And 99.9% of the general population thinks they are funny and have good taste in clothing. :-)

                                                3. For years it was our Thanksgiving dinner wine. It was a large crowd, 30+, who did not very often drink wine and very much looked for light and sweet. BN was a very good choice and it paired well with our variety of traditional Thanksgiving foods. we wouldn't have drunk it alone, necessarily. but we ended this multi-year tradition a few years ago, because we who bought the wine got tired of it, even though the tastes of our crown did not change too much.

                                                  1. when was a young dude,learned to love the taste of red wine because of Beau Nouvo.Still luv it.

                                                    1. The ostensible reason is that as it is the first wine from the last growing season, it is an indicator of the quality of the wine to be expected for that vintage. For most of us, however, it is just an excuse to have a party. Nothing wrong with a pleasurable and harmless tradition, in my opinion.

                                                      I missed it this year, regrettably.

                                                      1. Tried three different bottles during the BN day this year in Paris and while served cold and with a hell of a lot of hay strewn around, it was still not what l was thinking l would get. Barely drinkable but quite fruity, have decided to forgo it next year.

                                                        1. TJ dropped the Beaugelais this year and is just selling something called "Neauvea" for $1.99. The best I can say is that it is cheaper than most of the bad BN.

                                                          1. Just had the Vissoux Chermette today in Paris and found it delightfully drinkable. Most of what comes to the US is not.

                                                            1. It's mostly for the tradition and timed to coincide with the Hospices de Beaune weekend in Burgundy, I believe.

                                                              I happened to go to an event this week that was concluded with the 2012 nouveau and I won a bottle too.

                                                              If you're going to try it, buy the DuBoeuf which is among the best. It was excellent this year. Not even the usual odor of bananas.

                                                              7 Replies
                                                              1. re: collioure1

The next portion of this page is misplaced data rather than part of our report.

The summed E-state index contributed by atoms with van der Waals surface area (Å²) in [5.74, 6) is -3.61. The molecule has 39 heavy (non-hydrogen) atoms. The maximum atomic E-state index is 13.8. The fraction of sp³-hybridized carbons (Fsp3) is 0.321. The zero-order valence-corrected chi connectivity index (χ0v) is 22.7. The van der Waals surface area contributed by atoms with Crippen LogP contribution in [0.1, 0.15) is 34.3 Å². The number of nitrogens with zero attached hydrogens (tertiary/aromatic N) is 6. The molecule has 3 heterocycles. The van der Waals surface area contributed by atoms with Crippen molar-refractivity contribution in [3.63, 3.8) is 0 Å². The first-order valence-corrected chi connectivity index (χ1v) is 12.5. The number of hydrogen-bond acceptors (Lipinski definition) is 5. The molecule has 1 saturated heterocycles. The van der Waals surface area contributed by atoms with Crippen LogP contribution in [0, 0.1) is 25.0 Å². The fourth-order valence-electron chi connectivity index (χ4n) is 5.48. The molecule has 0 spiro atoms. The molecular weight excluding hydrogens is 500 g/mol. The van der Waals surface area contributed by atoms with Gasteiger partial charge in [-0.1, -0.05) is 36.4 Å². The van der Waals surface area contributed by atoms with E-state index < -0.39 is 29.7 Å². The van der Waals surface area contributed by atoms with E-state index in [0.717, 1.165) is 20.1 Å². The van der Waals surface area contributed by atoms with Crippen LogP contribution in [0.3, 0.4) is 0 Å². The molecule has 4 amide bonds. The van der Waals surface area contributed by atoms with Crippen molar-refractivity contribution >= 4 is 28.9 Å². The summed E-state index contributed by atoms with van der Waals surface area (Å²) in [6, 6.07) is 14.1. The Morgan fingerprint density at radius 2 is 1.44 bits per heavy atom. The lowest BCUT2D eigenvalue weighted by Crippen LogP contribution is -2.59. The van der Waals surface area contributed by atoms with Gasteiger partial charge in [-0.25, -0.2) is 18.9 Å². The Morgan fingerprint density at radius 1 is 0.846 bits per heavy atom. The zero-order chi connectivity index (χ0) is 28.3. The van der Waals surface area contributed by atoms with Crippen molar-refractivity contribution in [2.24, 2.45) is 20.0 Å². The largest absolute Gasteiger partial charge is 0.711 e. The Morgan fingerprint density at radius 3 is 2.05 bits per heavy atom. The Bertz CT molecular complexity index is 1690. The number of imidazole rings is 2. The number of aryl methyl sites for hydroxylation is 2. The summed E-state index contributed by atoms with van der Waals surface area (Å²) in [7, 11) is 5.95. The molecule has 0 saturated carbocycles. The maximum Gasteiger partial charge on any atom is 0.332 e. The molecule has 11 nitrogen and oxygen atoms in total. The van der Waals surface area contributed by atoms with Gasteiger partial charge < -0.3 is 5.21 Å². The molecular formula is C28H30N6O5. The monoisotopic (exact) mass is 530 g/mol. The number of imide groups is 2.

There's also a major taste difference between the DuBoeuf Nouveau and the DuBoeuf Nouveau Villages. The Villages costs just a bit more, but is more 'substantial'. I've been told that DuBoeuf releases a third, even higher level, of Nouveau but I've never been able to find it here.

                                                                1. re: Midlife

                                                                  They do release a third bottling but it is a vin bio and less expensive.

                                                                  1. re: collioure1

                                                                    If you would share any details or, better yet, a link on the vin bio I'd certainly appreciate it. The DuBoeuf website lists only the Nouveau and the Nouveau Village and I'm curious. Thanks.

                                                                    1. re: Midlife

                                                                      http://www.telemarket.fr/dynv6/produi...

                                                                      Bottom center of page, but maybe not a duBoeuf wine

                                                                      1. re: collioure1

                                                                        Thanks, .........but I'd heard of a third DEBOEUF Nouveau, so I'm still looking for it.

                                                                        Jason......... you out there?????

                                                                        1. re: Midlife

                                                                          Back in the late 1980s, or maybe early 1990s, Duboeuf released a Vin Nouveau because their Beaujolais Nouveau was a still in high demand, and b) increasing in price. This came from vineyard in Nîmes, IIRC, and was technically a Vin de Table/Vin Ordinaire. It was labeled simply

                                                                          Georges Duboeuf
                                                                          Vin Nouveau
                                                                          19nn

                                                                          I remember seeing it for one vintage only. It threw a protein haze and sediment, was cloudy, and smelled like it underwent ML in the bottle. (That would be malolactic fermentation, not Maris Lorraine.)

                                                                          1. re: zin1953

                                                                            Thanks Jason. My personal wine guru thought there was a third, higher level, Nouveau each year. Guess he's wrong again. ;o]]

                                                              2. Not me. Yuck!

                                                                1 Reply
                                                                1. re: pikawicca

                                                                  Well, it depends. For me, it is fun, and usually an interesting "picnic wine," and some (depending on the year) CAN be better, than others. The majority seems to be "wine-kool-aid," but often, one, or a very few, do stand out, as interesting, for the style.

                                                                  Hunt